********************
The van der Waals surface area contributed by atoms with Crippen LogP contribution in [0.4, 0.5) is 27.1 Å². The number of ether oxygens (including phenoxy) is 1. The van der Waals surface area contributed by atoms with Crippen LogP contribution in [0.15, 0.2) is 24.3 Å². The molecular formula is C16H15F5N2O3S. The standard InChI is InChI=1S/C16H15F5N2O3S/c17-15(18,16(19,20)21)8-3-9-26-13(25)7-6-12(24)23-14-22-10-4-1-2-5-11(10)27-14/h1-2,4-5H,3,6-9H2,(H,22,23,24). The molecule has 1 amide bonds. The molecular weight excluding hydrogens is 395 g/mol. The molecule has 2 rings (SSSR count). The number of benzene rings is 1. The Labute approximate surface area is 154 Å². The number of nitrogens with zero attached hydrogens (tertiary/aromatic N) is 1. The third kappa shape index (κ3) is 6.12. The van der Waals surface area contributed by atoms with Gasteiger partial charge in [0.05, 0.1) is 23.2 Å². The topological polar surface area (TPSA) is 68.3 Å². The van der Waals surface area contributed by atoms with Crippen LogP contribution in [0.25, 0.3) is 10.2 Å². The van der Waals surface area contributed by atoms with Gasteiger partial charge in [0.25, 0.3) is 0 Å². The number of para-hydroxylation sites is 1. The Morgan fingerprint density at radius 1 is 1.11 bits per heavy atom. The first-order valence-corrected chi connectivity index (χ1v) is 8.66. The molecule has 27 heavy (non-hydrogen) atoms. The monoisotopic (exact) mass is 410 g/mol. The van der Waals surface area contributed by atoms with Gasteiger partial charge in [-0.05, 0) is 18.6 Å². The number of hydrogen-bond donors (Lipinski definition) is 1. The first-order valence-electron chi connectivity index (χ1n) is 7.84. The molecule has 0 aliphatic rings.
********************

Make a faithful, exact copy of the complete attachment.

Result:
The van der Waals surface area contributed by atoms with Crippen LogP contribution in [0.4, 0.5) is 27.1 Å². The number of ether oxygens (including phenoxy) is 1. The van der Waals surface area contributed by atoms with Crippen LogP contribution in [0.15, 0.2) is 24.3 Å². The molecular formula is C16H15F5N2O3S. The standard InChI is InChI=1S/C16H15F5N2O3S/c17-15(18,16(19,20)21)8-3-9-26-13(25)7-6-12(24)23-14-22-10-4-1-2-5-11(10)27-14/h1-2,4-5H,3,6-9H2,(H,22,23,24). The molecule has 1 amide bonds. The molecular weight excluding hydrogens is 395 g/mol. The molecule has 2 rings (SSSR count). The number of benzene rings is 1. The Labute approximate surface area is 154 Å². The number of nitrogens with zero attached hydrogens (tertiary/aromatic N) is 1. The third kappa shape index (κ3) is 6.12. The van der Waals surface area contributed by atoms with Gasteiger partial charge in [0.05, 0.1) is 23.2 Å². The topological polar surface area (TPSA) is 68.3 Å². The van der Waals surface area contributed by atoms with Crippen LogP contribution in [0.25, 0.3) is 10.2 Å². The van der Waals surface area contributed by atoms with Gasteiger partial charge in [0.25, 0.3) is 0 Å². The number of para-hydroxylation sites is 1. The Morgan fingerprint density at radius 1 is 1.11 bits per heavy atom. The first-order valence-corrected chi connectivity index (χ1v) is 8.66. The molecule has 27 heavy (non-hydrogen) atoms. The monoisotopic (exact) mass is 410 g/mol. The van der Waals surface area contributed by atoms with Gasteiger partial charge in [-0.05, 0) is 18.6 Å². The number of hydrogen-bond donors (Lipinski definition) is 1. The first-order valence-electron chi connectivity index (χ1n) is 7.84. The molecule has 0 aliphatic rings.